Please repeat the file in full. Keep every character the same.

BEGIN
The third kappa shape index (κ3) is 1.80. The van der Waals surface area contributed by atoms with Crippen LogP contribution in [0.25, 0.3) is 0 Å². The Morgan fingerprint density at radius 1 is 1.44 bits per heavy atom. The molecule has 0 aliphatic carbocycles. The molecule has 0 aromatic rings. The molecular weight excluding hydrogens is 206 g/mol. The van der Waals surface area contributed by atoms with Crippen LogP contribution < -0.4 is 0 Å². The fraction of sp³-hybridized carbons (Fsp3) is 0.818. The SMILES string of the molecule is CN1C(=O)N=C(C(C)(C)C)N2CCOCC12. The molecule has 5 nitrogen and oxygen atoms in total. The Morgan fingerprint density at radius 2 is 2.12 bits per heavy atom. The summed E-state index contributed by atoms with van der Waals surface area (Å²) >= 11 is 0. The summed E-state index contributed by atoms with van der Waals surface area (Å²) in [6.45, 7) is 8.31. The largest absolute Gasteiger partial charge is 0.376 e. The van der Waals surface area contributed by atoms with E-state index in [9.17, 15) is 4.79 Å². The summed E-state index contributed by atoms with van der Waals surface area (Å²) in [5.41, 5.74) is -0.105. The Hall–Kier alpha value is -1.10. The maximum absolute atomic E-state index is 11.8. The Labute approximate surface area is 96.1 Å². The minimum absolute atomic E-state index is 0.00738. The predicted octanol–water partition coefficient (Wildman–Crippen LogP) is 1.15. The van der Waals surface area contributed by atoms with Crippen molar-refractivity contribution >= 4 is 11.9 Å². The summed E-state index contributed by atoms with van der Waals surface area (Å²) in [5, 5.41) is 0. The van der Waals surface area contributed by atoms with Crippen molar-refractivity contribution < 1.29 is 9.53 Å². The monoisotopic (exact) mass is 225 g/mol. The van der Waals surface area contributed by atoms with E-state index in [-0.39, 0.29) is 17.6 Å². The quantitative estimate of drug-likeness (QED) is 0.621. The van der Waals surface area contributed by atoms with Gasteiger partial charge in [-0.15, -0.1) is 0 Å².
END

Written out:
The third kappa shape index (κ3) is 1.80. The van der Waals surface area contributed by atoms with Crippen LogP contribution in [0.25, 0.3) is 0 Å². The Morgan fingerprint density at radius 1 is 1.44 bits per heavy atom. The molecule has 0 aliphatic carbocycles. The molecule has 0 aromatic rings. The molecular weight excluding hydrogens is 206 g/mol. The van der Waals surface area contributed by atoms with Crippen LogP contribution < -0.4 is 0 Å². The fraction of sp³-hybridized carbons (Fsp3) is 0.818. The SMILES string of the molecule is CN1C(=O)N=C(C(C)(C)C)N2CCOCC12. The molecule has 5 nitrogen and oxygen atoms in total. The Morgan fingerprint density at radius 2 is 2.12 bits per heavy atom. The summed E-state index contributed by atoms with van der Waals surface area (Å²) >= 11 is 0. The summed E-state index contributed by atoms with van der Waals surface area (Å²) in [6.45, 7) is 8.31. The largest absolute Gasteiger partial charge is 0.376 e. The van der Waals surface area contributed by atoms with E-state index in [9.17, 15) is 4.79 Å². The summed E-state index contributed by atoms with van der Waals surface area (Å²) in [5.41, 5.74) is -0.105. The Hall–Kier alpha value is -1.10. The maximum absolute atomic E-state index is 11.8. The Labute approximate surface area is 96.1 Å². The minimum absolute atomic E-state index is 0.00738. The predicted octanol–water partition coefficient (Wildman–Crippen LogP) is 1.15. The van der Waals surface area contributed by atoms with Crippen molar-refractivity contribution >= 4 is 11.9 Å². The summed E-state index contributed by atoms with van der Waals surface area (Å²) in [5, 5.41) is 0. The van der Waals surface area contributed by atoms with Crippen molar-refractivity contribution < 1.29 is 9.53 Å². The monoisotopic (exact) mass is 225 g/mol. The van der Waals surface area contributed by atoms with E-state index in [-0.39, 0.29) is 17.6 Å². The quantitative estimate of drug-likeness (QED) is 0.621. The van der Waals surface area contributed by atoms with Gasteiger partial charge in [-0.15, -0.1) is 0 Å².